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9/17/2014 
1 
17Designing and Integrating Marketing Communications 
1 
Marketing Communications 
Marketing communications ...
9/17/2014 
2Table 17.1 Communication Platforms 
Public Relations 
Press kits 
Speeches 
Seminars 
Annual reports 
Cha...
9/17/2014 
3 
Some Basic Advertising Terms 
Buzz marketing--cultivatingopinion leaders and gettingthem to spread informat...
9/17/2014 
4Figure 17.1 Elements in the Communications Process 
Sender’s field of experience 
Receiver’s field of experien...
9/17/2014 
5Step-2: Communications ObjectivesCopyright © 2013Pearson Education, Inc. Publishing as Prentice Hall17-25 
Ma...
9/17/2014 
6Copyright © 2013 Pearson Education, Inc. Publishing as Prentice Hall17-31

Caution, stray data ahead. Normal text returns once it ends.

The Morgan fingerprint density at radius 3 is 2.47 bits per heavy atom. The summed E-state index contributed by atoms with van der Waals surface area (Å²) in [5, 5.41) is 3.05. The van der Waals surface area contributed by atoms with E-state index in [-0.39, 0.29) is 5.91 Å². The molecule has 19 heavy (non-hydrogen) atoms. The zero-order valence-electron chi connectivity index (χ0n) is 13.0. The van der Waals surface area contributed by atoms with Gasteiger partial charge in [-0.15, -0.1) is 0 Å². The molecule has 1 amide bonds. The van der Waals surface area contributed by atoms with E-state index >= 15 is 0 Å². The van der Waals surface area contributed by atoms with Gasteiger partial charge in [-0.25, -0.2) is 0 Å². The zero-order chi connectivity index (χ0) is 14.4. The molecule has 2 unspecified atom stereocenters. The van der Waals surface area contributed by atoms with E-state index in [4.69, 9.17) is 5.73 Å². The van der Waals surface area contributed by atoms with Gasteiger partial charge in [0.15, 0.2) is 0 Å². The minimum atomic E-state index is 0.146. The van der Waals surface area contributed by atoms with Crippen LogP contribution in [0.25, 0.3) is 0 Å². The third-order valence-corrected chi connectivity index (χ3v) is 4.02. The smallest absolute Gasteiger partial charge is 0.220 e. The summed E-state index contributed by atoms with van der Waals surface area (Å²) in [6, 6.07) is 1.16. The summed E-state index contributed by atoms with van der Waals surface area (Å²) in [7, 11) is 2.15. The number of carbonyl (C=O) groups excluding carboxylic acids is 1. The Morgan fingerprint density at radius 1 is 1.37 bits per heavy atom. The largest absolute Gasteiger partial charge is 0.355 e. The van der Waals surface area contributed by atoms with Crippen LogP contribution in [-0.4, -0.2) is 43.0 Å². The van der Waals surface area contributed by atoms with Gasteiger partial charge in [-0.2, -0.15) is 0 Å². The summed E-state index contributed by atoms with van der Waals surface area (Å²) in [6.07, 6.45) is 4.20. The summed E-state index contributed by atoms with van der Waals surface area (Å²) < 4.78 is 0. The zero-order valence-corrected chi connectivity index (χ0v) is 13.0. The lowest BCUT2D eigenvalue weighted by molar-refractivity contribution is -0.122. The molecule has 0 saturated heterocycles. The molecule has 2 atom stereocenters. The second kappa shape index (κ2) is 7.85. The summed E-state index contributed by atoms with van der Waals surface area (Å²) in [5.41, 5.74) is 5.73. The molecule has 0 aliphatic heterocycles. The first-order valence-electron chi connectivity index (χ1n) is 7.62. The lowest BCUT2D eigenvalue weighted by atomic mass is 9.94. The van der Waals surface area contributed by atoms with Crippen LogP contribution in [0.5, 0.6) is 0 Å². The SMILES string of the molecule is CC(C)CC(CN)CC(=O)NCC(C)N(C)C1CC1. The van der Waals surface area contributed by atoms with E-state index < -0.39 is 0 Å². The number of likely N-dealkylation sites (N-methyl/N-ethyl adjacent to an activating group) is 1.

Informational appeals also deal wi...
9/17/2014 
7Step-5: Establish the Budget 
Competitive-parity method sets the budget to match competitor outlays 
Represe...
9/17/2014 
8 
Copyright © 2011 Pearson Education, Inc. Publishing as Prentice Hall17-43 
Factors in Setting Communications...
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Ch 17 designing and integrating marketing communications14e

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EMB 520: Ch 17 designing and integrating marketing communications14e

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Ch 17 designing and integrating marketing communications14e